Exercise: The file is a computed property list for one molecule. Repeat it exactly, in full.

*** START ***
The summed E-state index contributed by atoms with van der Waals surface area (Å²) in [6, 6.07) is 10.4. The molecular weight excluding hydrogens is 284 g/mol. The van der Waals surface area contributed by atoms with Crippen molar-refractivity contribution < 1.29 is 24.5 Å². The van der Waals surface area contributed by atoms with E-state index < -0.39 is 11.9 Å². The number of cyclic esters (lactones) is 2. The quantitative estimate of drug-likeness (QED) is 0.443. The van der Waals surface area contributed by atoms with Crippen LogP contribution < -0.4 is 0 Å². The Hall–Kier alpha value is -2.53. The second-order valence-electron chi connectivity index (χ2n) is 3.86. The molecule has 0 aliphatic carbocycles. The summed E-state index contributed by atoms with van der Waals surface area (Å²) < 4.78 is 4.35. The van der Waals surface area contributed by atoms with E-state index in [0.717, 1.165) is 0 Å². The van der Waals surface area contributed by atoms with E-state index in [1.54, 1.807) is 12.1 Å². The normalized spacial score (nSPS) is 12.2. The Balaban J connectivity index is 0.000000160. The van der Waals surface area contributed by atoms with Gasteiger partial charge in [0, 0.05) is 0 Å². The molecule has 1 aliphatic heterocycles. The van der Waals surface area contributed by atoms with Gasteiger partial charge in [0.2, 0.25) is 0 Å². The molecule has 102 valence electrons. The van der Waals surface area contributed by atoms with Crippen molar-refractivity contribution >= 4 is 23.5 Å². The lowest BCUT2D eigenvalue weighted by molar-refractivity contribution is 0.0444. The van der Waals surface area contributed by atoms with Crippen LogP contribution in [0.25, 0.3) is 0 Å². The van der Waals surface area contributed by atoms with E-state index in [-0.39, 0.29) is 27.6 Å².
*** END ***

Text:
The summed E-state index contributed by atoms with van der Waals surface area (Å²) in [6, 6.07) is 10.4. The molecular weight excluding hydrogens is 284 g/mol. The van der Waals surface area contributed by atoms with Crippen molar-refractivity contribution < 1.29 is 24.5 Å². The van der Waals surface area contributed by atoms with E-state index < -0.39 is 11.9 Å². The number of cyclic esters (lactones) is 2. The quantitative estimate of drug-likeness (QED) is 0.443. The van der Waals surface area contributed by atoms with Crippen LogP contribution < -0.4 is 0 Å². The Hall–Kier alpha value is -2.53. The second-order valence-electron chi connectivity index (χ2n) is 3.86. The molecule has 0 aliphatic carbocycles. The summed E-state index contributed by atoms with van der Waals surface area (Å²) < 4.78 is 4.35. The van der Waals surface area contributed by atoms with E-state index in [0.717, 1.165) is 0 Å². The van der Waals surface area contributed by atoms with E-state index in [1.54, 1.807) is 12.1 Å². The normalized spacial score (nSPS) is 12.2. The Balaban J connectivity index is 0.000000160. The van der Waals surface area contributed by atoms with Gasteiger partial charge in [0, 0.05) is 0 Å². The molecule has 1 aliphatic heterocycles. The van der Waals surface area contributed by atoms with Gasteiger partial charge in [0.2, 0.25) is 0 Å². The molecule has 102 valence electrons. The van der Waals surface area contributed by atoms with Crippen molar-refractivity contribution >= 4 is 23.5 Å². The lowest BCUT2D eigenvalue weighted by molar-refractivity contribution is 0.0444. The van der Waals surface area contributed by atoms with Crippen LogP contribution in [0.25, 0.3) is 0 Å². The van der Waals surface area contributed by atoms with E-state index in [-0.39, 0.29) is 27.6 Å².